Comment by Stephen on June 22, 2018 at 4:03pm

Pew survey: 60% support separation of religion and government in UK

Six out of ten adults in the UK believe religion should be kept separate from government policy, including a majority of moderately committed Christians, according to the Pew Research Centre.
According to survey data published in Pew's report Being Christian in Western Europe this week, 60% agree that religion should be "kept separate from government policies". Just 38% said "government policies should support religious values and beliefs".
Eighty-one per cent of the religiously unaffiliated supported separation, along with 59% of Christians with 'low levels of commitment' and 55% of Christians with 'moderate levels of commitment'.
The survey also suggested high levels of support for social policies traditionally opposed by religious groups. Almost eight in ten people in the UK support same-sex marriage, including more than 80% of the religiously unaffiliated and Christians with low or moderate levels of commitment. Just 41% of highly-committed Christians agreed.
More than eight in ten support legal abortion, including more than 80% of the religiously unaffiliated and Christians with low or moderate levels of commitment. Half of committed Christians agreed.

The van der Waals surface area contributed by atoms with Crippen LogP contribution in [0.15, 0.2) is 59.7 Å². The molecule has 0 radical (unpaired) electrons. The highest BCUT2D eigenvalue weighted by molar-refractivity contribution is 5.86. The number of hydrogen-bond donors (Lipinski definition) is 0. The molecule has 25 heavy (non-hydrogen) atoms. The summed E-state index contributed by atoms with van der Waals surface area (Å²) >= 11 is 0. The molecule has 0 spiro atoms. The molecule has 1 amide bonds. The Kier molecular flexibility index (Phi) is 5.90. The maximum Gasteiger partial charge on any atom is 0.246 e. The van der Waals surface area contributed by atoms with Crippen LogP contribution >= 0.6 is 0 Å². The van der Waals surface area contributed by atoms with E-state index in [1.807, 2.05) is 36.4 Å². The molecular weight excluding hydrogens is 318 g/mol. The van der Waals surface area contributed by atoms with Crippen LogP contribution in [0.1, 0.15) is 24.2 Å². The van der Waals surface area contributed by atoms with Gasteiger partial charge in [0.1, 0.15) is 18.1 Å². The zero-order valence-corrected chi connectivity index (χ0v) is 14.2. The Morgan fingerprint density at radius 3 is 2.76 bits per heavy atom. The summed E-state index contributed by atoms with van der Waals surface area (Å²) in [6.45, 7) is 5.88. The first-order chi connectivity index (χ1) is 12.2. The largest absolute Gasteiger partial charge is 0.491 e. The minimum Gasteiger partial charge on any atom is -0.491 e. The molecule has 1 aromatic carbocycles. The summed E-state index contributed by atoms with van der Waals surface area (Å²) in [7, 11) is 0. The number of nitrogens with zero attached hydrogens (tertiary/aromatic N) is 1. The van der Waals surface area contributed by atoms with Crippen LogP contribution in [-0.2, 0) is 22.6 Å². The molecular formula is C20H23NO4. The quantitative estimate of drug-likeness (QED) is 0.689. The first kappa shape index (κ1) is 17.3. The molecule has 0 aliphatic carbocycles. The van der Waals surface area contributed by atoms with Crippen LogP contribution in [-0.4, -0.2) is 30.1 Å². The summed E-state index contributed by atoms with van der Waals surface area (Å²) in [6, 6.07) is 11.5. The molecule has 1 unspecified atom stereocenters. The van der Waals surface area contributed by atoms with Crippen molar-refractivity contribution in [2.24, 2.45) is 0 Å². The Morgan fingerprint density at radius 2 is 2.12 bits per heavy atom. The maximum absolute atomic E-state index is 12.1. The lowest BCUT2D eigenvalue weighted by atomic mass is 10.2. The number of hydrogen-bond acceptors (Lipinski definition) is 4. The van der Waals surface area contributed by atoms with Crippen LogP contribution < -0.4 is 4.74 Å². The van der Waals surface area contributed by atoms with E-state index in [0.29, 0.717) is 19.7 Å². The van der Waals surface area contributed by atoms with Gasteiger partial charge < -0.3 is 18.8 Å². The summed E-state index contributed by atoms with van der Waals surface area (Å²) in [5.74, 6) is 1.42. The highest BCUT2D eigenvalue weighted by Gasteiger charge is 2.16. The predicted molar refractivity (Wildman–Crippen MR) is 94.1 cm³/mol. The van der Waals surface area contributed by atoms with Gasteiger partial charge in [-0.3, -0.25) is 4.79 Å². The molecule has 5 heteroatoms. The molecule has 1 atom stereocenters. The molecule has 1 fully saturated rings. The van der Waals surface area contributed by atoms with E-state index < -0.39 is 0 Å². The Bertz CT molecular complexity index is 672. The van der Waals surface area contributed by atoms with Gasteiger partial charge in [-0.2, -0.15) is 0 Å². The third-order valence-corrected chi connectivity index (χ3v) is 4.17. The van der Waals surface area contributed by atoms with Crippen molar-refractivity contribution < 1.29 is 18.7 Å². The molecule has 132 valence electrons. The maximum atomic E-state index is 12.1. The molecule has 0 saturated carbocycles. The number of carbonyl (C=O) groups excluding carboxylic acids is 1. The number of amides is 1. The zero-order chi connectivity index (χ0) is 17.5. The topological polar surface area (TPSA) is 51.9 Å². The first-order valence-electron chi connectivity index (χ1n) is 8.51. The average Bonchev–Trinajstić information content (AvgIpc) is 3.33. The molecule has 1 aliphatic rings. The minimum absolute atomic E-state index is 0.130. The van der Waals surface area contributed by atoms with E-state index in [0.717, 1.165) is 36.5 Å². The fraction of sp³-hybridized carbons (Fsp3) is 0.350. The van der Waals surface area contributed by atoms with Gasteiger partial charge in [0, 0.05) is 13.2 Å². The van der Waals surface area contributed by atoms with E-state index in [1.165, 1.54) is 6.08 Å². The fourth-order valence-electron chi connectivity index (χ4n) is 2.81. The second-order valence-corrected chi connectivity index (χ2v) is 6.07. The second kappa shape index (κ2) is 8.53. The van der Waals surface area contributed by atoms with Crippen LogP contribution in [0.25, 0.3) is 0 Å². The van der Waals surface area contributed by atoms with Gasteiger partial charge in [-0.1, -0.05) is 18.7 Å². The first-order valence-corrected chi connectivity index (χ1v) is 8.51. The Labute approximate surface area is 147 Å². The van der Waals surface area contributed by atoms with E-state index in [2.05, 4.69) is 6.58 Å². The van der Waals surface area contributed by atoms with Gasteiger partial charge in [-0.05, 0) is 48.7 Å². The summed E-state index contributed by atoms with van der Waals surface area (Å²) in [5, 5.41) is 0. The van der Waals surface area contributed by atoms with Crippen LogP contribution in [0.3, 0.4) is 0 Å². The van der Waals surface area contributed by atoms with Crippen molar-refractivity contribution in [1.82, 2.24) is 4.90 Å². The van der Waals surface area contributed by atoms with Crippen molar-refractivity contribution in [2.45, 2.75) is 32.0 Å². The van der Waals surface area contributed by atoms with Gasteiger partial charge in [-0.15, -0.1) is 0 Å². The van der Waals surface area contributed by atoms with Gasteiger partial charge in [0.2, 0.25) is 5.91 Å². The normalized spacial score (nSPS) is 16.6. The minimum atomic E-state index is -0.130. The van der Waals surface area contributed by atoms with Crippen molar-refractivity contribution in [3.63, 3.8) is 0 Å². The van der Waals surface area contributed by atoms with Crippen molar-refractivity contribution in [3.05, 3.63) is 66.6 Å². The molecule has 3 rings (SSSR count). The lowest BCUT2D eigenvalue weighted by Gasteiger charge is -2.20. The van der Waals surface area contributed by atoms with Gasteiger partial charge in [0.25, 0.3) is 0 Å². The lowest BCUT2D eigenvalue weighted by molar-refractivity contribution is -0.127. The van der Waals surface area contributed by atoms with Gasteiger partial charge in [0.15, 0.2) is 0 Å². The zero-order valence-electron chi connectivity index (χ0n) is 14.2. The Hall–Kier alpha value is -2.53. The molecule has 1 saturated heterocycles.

National Secular Society chief executive Stephen Evans said the data showed "comfortable public support for the most basic secularist principle".
"The people of the UK broadly agree that religion shouldn't play a part in public policy. That's encouraging. But meanwhile religion remains stubbornly entrenched within our public life. The Church of England is established, bishops retain places in the House of Lords as of right and, despite declining religiosity, the government remains committed to faith schools.
"We still see all too often that those who make public policy retain a deferential attitude towards religion. They should catch up with the public."
Last year the NSS called for a major rethink of religion's public role in its publication Rethinking religion and belief in public life: a manifesto for change.
Pew's findings are similar to those outlined in a YouGov poll on Christmas Day 2017, when 62% of British people said no religious clerics should have "an automatic right to seats" in the UK legislature. Sixty-five per cent said politicians should keep their political beliefs cordoned off from their decision-making.